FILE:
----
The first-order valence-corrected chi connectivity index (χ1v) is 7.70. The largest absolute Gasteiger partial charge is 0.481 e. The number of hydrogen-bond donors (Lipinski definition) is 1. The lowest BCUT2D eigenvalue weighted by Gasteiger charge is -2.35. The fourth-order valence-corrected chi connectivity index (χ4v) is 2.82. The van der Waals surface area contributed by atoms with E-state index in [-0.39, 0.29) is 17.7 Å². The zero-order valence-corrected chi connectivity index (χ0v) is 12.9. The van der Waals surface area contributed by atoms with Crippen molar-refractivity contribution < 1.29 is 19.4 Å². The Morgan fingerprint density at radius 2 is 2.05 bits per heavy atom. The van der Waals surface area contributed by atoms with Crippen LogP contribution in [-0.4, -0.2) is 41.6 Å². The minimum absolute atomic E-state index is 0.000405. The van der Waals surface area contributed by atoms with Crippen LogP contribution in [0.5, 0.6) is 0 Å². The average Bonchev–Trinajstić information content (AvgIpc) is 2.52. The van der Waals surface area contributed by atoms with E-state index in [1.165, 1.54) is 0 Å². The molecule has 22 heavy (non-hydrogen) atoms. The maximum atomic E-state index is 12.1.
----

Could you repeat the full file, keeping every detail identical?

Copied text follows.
The first-order valence-corrected chi connectivity index (χ1v) is 7.70. The largest absolute Gasteiger partial charge is 0.481 e. The number of hydrogen-bond donors (Lipinski definition) is 1. The lowest BCUT2D eigenvalue weighted by Gasteiger charge is -2.35. The fourth-order valence-corrected chi connectivity index (χ4v) is 2.82. The van der Waals surface area contributed by atoms with E-state index in [-0.39, 0.29) is 17.7 Å². The zero-order valence-corrected chi connectivity index (χ0v) is 12.9. The van der Waals surface area contributed by atoms with Crippen molar-refractivity contribution < 1.29 is 19.4 Å². The Morgan fingerprint density at radius 2 is 2.05 bits per heavy atom. The van der Waals surface area contributed by atoms with Crippen LogP contribution in [-0.4, -0.2) is 41.6 Å². The minimum absolute atomic E-state index is 0.000405. The van der Waals surface area contributed by atoms with Crippen LogP contribution in [0.5, 0.6) is 0 Å². The average Bonchev–Trinajstić information content (AvgIpc) is 2.52. The van der Waals surface area contributed by atoms with E-state index in [1.165, 1.54) is 0 Å². The molecule has 22 heavy (non-hydrogen) atoms. The maximum atomic E-state index is 12.1.